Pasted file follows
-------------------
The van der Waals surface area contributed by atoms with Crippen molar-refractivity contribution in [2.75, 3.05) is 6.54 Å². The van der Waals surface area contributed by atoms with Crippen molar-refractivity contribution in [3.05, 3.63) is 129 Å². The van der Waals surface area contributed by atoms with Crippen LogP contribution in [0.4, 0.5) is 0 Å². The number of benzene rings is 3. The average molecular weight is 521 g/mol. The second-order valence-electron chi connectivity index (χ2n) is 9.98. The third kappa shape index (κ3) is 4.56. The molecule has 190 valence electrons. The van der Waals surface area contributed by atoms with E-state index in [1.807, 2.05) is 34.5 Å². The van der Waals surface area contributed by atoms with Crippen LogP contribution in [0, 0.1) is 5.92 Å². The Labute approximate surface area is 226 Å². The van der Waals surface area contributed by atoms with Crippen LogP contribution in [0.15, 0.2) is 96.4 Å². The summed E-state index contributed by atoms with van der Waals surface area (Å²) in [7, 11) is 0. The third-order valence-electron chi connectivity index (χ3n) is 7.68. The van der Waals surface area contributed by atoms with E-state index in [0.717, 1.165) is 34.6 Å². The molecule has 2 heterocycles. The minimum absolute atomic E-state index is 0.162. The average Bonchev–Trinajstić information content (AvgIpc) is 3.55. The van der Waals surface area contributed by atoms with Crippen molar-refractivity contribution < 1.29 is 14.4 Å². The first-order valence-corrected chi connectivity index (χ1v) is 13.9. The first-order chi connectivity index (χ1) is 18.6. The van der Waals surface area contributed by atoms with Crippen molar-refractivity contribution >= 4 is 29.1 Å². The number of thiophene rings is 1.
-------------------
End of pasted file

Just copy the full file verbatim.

The van der Waals surface area contributed by atoms with Crippen molar-refractivity contribution in [2.75, 3.05) is 6.54 Å². The van der Waals surface area contributed by atoms with Crippen molar-refractivity contribution in [3.05, 3.63) is 129 Å². The van der Waals surface area contributed by atoms with Crippen LogP contribution in [0.4, 0.5) is 0 Å². The number of benzene rings is 3. The average molecular weight is 521 g/mol. The second-order valence-electron chi connectivity index (χ2n) is 9.98. The third kappa shape index (κ3) is 4.56. The molecule has 190 valence electrons. The van der Waals surface area contributed by atoms with E-state index in [1.807, 2.05) is 34.5 Å². The van der Waals surface area contributed by atoms with Crippen LogP contribution in [0, 0.1) is 5.92 Å². The Labute approximate surface area is 226 Å². The van der Waals surface area contributed by atoms with Crippen LogP contribution in [0.15, 0.2) is 96.4 Å². The summed E-state index contributed by atoms with van der Waals surface area (Å²) in [7, 11) is 0. The third-order valence-electron chi connectivity index (χ3n) is 7.68. The van der Waals surface area contributed by atoms with E-state index in [0.717, 1.165) is 34.6 Å². The molecule has 2 heterocycles. The minimum absolute atomic E-state index is 0.162. The average Bonchev–Trinajstić information content (AvgIpc) is 3.55. The van der Waals surface area contributed by atoms with Crippen molar-refractivity contribution < 1.29 is 14.4 Å². The first-order valence-corrected chi connectivity index (χ1v) is 13.9. The first-order chi connectivity index (χ1) is 18.6. The van der Waals surface area contributed by atoms with Crippen molar-refractivity contribution >= 4 is 29.1 Å². The number of thiophene rings is 1.